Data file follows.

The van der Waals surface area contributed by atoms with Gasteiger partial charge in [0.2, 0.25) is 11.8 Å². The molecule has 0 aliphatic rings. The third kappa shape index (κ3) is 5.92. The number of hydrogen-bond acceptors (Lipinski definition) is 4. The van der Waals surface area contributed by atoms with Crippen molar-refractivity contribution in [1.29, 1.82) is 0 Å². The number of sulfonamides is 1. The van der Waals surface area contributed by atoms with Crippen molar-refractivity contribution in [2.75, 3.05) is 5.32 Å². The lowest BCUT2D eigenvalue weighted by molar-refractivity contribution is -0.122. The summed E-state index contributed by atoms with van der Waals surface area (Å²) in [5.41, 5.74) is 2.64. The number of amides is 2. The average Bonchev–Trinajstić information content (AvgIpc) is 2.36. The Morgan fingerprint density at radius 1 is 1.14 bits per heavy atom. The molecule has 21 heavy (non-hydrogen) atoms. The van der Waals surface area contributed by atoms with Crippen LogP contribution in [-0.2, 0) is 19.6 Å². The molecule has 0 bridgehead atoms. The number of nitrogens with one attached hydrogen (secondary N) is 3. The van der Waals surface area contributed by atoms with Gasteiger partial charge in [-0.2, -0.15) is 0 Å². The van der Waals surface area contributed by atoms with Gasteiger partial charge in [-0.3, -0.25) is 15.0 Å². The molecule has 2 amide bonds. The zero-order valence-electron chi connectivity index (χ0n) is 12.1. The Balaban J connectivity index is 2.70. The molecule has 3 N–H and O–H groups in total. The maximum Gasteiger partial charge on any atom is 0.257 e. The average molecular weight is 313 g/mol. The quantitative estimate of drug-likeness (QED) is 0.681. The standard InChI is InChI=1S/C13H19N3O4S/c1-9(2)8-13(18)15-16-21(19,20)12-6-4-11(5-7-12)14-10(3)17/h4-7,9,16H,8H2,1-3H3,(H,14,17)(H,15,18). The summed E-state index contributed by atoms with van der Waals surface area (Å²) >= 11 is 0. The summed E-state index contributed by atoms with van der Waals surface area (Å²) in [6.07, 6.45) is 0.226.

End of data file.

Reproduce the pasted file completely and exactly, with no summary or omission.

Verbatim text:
The van der Waals surface area contributed by atoms with Gasteiger partial charge in [0.2, 0.25) is 11.8 Å². The molecule has 0 aliphatic rings. The third kappa shape index (κ3) is 5.92. The number of hydrogen-bond acceptors (Lipinski definition) is 4. The van der Waals surface area contributed by atoms with Crippen molar-refractivity contribution in [1.29, 1.82) is 0 Å². The number of sulfonamides is 1. The van der Waals surface area contributed by atoms with Crippen molar-refractivity contribution in [2.75, 3.05) is 5.32 Å². The lowest BCUT2D eigenvalue weighted by molar-refractivity contribution is -0.122. The summed E-state index contributed by atoms with van der Waals surface area (Å²) in [5.41, 5.74) is 2.64. The number of amides is 2. The average Bonchev–Trinajstić information content (AvgIpc) is 2.36. The Morgan fingerprint density at radius 1 is 1.14 bits per heavy atom. The molecule has 21 heavy (non-hydrogen) atoms. The van der Waals surface area contributed by atoms with Crippen LogP contribution in [-0.2, 0) is 19.6 Å². The molecule has 0 bridgehead atoms. The number of nitrogens with one attached hydrogen (secondary N) is 3. The van der Waals surface area contributed by atoms with Gasteiger partial charge in [-0.2, -0.15) is 0 Å². The van der Waals surface area contributed by atoms with Gasteiger partial charge in [-0.3, -0.25) is 15.0 Å². The molecule has 2 amide bonds. The zero-order valence-electron chi connectivity index (χ0n) is 12.1. The Balaban J connectivity index is 2.70. The molecule has 3 N–H and O–H groups in total. The maximum Gasteiger partial charge on any atom is 0.257 e. The average molecular weight is 313 g/mol. The quantitative estimate of drug-likeness (QED) is 0.681. The standard InChI is InChI=1S/C13H19N3O4S/c1-9(2)8-13(18)15-16-21(19,20)12-6-4-11(5-7-12)14-10(3)17/h4-7,9,16H,8H2,1-3H3,(H,14,17)(H,15,18). The summed E-state index contributed by atoms with van der Waals surface area (Å²) >= 11 is 0. The summed E-state index contributed by atoms with van der Waals surface area (Å²) in [6.07, 6.45) is 0.226.